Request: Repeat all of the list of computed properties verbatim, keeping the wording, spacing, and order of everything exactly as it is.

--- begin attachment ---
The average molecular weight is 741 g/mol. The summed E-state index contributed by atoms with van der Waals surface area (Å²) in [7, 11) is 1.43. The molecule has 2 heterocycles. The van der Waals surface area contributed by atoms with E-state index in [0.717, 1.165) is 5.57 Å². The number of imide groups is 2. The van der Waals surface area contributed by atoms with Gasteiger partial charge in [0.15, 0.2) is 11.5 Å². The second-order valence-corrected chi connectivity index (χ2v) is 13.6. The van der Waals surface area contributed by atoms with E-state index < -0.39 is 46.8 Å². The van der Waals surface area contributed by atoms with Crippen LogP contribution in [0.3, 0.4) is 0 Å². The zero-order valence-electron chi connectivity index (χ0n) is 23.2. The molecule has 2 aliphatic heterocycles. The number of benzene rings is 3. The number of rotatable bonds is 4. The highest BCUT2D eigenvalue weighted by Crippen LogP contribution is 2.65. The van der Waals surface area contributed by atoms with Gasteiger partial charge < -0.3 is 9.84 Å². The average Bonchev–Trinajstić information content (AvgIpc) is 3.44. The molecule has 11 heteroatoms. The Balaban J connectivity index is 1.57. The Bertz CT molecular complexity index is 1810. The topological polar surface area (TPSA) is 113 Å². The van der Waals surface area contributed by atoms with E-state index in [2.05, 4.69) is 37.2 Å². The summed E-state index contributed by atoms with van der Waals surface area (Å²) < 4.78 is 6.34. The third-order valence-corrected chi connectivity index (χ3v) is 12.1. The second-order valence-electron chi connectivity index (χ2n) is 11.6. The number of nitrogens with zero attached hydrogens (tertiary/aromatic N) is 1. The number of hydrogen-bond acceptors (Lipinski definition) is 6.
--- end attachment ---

The average molecular weight is 741 g/mol. The summed E-state index contributed by atoms with van der Waals surface area (Å²) in [7, 11) is 1.43. The molecule has 2 heterocycles. The van der Waals surface area contributed by atoms with E-state index in [0.717, 1.165) is 5.57 Å². The number of imide groups is 2. The van der Waals surface area contributed by atoms with Gasteiger partial charge in [0.15, 0.2) is 11.5 Å². The second-order valence-corrected chi connectivity index (χ2v) is 13.6. The van der Waals surface area contributed by atoms with E-state index < -0.39 is 46.8 Å². The van der Waals surface area contributed by atoms with Crippen LogP contribution in [0.3, 0.4) is 0 Å². The zero-order valence-electron chi connectivity index (χ0n) is 23.2. The molecule has 2 aliphatic heterocycles. The number of benzene rings is 3. The number of rotatable bonds is 4. The highest BCUT2D eigenvalue weighted by Crippen LogP contribution is 2.65. The van der Waals surface area contributed by atoms with Gasteiger partial charge < -0.3 is 9.84 Å². The average Bonchev–Trinajstić information content (AvgIpc) is 3.44. The molecule has 11 heteroatoms. The Balaban J connectivity index is 1.57. The Bertz CT molecular complexity index is 1810. The topological polar surface area (TPSA) is 113 Å². The van der Waals surface area contributed by atoms with E-state index in [2.05, 4.69) is 37.2 Å². The summed E-state index contributed by atoms with van der Waals surface area (Å²) < 4.78 is 6.34. The third-order valence-corrected chi connectivity index (χ3v) is 12.1. The second-order valence-electron chi connectivity index (χ2n) is 11.6. The number of nitrogens with zero attached hydrogens (tertiary/aromatic N) is 1. The number of hydrogen-bond acceptors (Lipinski definition) is 6.